The fertility-related concerns, needs and preferences of younger women with breast cancer: a systematic review
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Breast cancer is the most commonly diagnosed type of cancer in reproductive aged women. Adjuvant systemic therapy is recommended in most women and has been demonstrated to reduce the risk of recurrence and increase survival. However, there may be a negative impact of adjuvant systemic therapy on fertility as well as on subsequent quality of life. There are a number of fertility preservation options currently available and relevant information regarding these options should be provided prior to commencing adjuvant treatment. The aim of the review is to identify the fertility-related needs, concerns and preferences of young women with early breast cancer. The databases MEDLINE and EMBASE were searched from 1988 onwards using keywords, and examining reference lists. Of the 499 articles identified, 20 met eligibility criteria and were reviewed. Multiple fertility-related information needs specific to this group regarding menstrual changes and potential infertility attitudes to, and actual decisions made regarding, pregnancy breastfeeding and contraception emerged. Information on fertility-related decisions was rated as important, and the preferred methods for obtaining this information was consultation with a specialist or a decision aid early in the treatment plan. There is limited research about fertility-related needs, and even less on contraceptive preferences and the attitudes of health care providers towards fertility-related issues. No studies describing the development of tools to assist with decisions about fertility-related choices were identified. Young women with early breast cancer have specific fertility- and menopause-related needs and concerns, which are commonly not adequately addressed or discussed prior to commencing adjuvant therapy.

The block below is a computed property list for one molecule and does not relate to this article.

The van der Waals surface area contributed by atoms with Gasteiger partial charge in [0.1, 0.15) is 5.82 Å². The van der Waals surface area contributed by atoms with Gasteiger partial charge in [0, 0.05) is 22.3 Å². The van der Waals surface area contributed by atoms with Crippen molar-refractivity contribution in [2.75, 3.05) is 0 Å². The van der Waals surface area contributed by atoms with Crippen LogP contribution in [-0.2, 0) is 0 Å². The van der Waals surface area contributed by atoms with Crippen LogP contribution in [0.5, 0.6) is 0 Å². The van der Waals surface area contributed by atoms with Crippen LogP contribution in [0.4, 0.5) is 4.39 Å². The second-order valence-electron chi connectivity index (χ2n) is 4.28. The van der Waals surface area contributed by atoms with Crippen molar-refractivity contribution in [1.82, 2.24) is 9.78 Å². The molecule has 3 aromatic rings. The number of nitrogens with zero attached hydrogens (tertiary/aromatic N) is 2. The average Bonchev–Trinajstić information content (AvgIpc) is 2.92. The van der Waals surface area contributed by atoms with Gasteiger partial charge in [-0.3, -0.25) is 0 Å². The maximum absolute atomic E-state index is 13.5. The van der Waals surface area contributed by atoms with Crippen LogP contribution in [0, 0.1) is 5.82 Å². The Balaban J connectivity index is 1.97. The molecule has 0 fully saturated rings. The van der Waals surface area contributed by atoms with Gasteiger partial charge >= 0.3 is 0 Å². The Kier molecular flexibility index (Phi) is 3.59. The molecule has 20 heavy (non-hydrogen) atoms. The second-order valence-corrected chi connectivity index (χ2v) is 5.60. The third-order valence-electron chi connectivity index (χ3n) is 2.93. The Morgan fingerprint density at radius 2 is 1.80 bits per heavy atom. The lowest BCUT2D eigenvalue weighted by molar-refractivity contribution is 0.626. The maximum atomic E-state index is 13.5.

KeywordsYoung women Younger women Breast cancer Psychosocial issues Unmet needs
We would like to thank Ms Ursula Sansom-Daly for reviewing this manuscript. This study was funded by a Project Grant from the Cancer Council of New South Wales (ID RG 06-13). Bettina Meiser is supported by a Career Development Award from the National Health and Medical Research Council of Australia (ID 350989).
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